• Initial test flights should be limited to hovering and very mild maneuvering. During this time check for proper blade tracking and any signs of vibration. Minor changes to the control linkages will bring the blades in track. Foam in the fuel tank could be an indication of an engine misalignment, while vibration in the main landing gear could indicate an out-of-balance condition in the head or rotor blades. A vibration in the vertical fin suggests an out-of-balance condition in the tail rotor.
• If possible, try to fly with both the sun and the wind at your back. This will make the helicopter easy to see and the wind will aid in keeping a safe distance between you and the helicopter.
• Make all turning maneuvers away from yourself. Should you become disoriented
or unfamiliar with the control response of your new helicopter, this will again keep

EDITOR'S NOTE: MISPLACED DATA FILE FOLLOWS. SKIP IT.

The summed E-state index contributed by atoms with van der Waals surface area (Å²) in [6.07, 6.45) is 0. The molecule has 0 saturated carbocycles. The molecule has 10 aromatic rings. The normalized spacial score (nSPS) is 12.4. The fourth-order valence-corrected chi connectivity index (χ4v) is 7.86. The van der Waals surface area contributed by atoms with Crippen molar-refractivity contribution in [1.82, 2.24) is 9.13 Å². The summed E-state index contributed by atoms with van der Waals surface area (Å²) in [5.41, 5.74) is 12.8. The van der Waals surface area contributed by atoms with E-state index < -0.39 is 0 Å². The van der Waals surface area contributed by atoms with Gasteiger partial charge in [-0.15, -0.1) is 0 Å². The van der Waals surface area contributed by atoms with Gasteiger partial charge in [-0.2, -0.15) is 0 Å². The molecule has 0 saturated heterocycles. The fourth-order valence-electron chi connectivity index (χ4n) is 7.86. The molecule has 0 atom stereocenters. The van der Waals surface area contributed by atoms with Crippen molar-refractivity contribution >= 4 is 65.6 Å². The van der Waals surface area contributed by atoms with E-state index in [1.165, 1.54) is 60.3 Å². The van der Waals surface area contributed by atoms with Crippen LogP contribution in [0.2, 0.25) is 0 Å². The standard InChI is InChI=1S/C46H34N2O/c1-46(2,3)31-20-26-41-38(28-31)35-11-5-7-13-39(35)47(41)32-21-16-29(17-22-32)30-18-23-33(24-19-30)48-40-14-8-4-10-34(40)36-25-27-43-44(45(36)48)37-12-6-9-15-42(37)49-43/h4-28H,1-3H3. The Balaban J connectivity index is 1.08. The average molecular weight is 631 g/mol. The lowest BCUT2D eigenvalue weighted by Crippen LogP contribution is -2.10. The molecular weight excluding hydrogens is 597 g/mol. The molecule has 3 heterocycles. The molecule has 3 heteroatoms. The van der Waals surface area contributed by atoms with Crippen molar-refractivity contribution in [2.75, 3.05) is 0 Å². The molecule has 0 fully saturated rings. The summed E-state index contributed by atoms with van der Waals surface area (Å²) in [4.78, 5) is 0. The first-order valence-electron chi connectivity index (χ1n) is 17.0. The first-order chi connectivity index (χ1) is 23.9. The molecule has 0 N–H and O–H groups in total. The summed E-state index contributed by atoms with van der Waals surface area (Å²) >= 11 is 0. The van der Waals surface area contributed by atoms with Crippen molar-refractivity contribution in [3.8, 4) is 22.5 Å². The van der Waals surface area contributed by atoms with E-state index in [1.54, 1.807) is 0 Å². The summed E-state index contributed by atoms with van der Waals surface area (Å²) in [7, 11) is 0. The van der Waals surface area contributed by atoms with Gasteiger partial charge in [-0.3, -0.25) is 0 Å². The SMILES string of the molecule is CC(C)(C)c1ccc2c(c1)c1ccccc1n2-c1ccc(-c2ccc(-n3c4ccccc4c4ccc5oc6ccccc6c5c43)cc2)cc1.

the helicopter pointing away from you.
• Having a safety spotter can be a great aid when several helicopters are in the air. He
can keep track of any potential conflicts and warn you should another helicopter
get too close to you.
• Everyone in your club should have what I call an “attitude of safety.” By this, I mean
when anyone sees a potentially unsafe situation developing, positive steps should
be taken to correct the problem. Going out of your way to be proactive where safety is
concerned may be the difference between a fun afternoon of flying and a dangerous
Keeping it Real
Overconfidence in both your helicopter and flying skills can lead to a false sense
of security. Our helicopters deserve our respect, but we should continue to be a
little afraid of them — the same fear we would have for any piece of machinery.
Although we can’t eliminate all the dangers of our hobby, keep a safe distance
between you and the helicopter, and always be prepared for a mechanical malfunction
or pilot error. Even as a spectator, it’s important to stand clear of the flightline
and pay attention to the helicopters that are flying.